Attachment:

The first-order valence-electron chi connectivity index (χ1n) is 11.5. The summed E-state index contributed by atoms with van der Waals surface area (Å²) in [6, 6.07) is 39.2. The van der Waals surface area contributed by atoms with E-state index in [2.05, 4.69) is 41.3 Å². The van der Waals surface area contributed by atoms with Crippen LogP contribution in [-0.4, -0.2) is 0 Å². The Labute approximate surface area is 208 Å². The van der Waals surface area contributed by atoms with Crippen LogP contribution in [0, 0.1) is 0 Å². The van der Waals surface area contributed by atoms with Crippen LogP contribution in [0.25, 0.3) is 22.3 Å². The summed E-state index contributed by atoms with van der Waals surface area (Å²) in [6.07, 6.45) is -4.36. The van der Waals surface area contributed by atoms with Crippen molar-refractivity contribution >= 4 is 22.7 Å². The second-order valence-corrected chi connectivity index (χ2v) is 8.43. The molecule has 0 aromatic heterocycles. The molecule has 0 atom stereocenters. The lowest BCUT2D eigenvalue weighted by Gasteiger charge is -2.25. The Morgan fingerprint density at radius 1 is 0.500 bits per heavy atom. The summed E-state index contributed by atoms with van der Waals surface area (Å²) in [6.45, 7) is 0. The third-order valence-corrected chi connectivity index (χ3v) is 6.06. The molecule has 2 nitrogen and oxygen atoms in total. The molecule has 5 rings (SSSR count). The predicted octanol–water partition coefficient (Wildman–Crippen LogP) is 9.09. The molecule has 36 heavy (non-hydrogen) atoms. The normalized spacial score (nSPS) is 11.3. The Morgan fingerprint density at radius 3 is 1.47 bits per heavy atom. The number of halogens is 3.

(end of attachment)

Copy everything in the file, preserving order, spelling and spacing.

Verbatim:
The first-order valence-electron chi connectivity index (χ1n) is 11.5. The summed E-state index contributed by atoms with van der Waals surface area (Å²) in [6, 6.07) is 39.2. The van der Waals surface area contributed by atoms with E-state index in [2.05, 4.69) is 41.3 Å². The van der Waals surface area contributed by atoms with Crippen LogP contribution in [-0.4, -0.2) is 0 Å². The Labute approximate surface area is 208 Å². The van der Waals surface area contributed by atoms with Crippen LogP contribution in [0, 0.1) is 0 Å². The van der Waals surface area contributed by atoms with Crippen LogP contribution in [0.25, 0.3) is 22.3 Å². The summed E-state index contributed by atoms with van der Waals surface area (Å²) in [6.07, 6.45) is -4.36. The van der Waals surface area contributed by atoms with Crippen molar-refractivity contribution >= 4 is 22.7 Å². The second-order valence-corrected chi connectivity index (χ2v) is 8.43. The molecule has 0 aromatic heterocycles. The molecule has 0 atom stereocenters. The lowest BCUT2D eigenvalue weighted by Gasteiger charge is -2.25. The Morgan fingerprint density at radius 1 is 0.500 bits per heavy atom. The summed E-state index contributed by atoms with van der Waals surface area (Å²) in [6.45, 7) is 0. The third-order valence-corrected chi connectivity index (χ3v) is 6.06. The molecule has 2 nitrogen and oxygen atoms in total. The molecule has 5 rings (SSSR count). The predicted octanol–water partition coefficient (Wildman–Crippen LogP) is 9.09. The molecule has 36 heavy (non-hydrogen) atoms. The normalized spacial score (nSPS) is 11.3. The Morgan fingerprint density at radius 3 is 1.47 bits per heavy atom. The number of halogens is 3.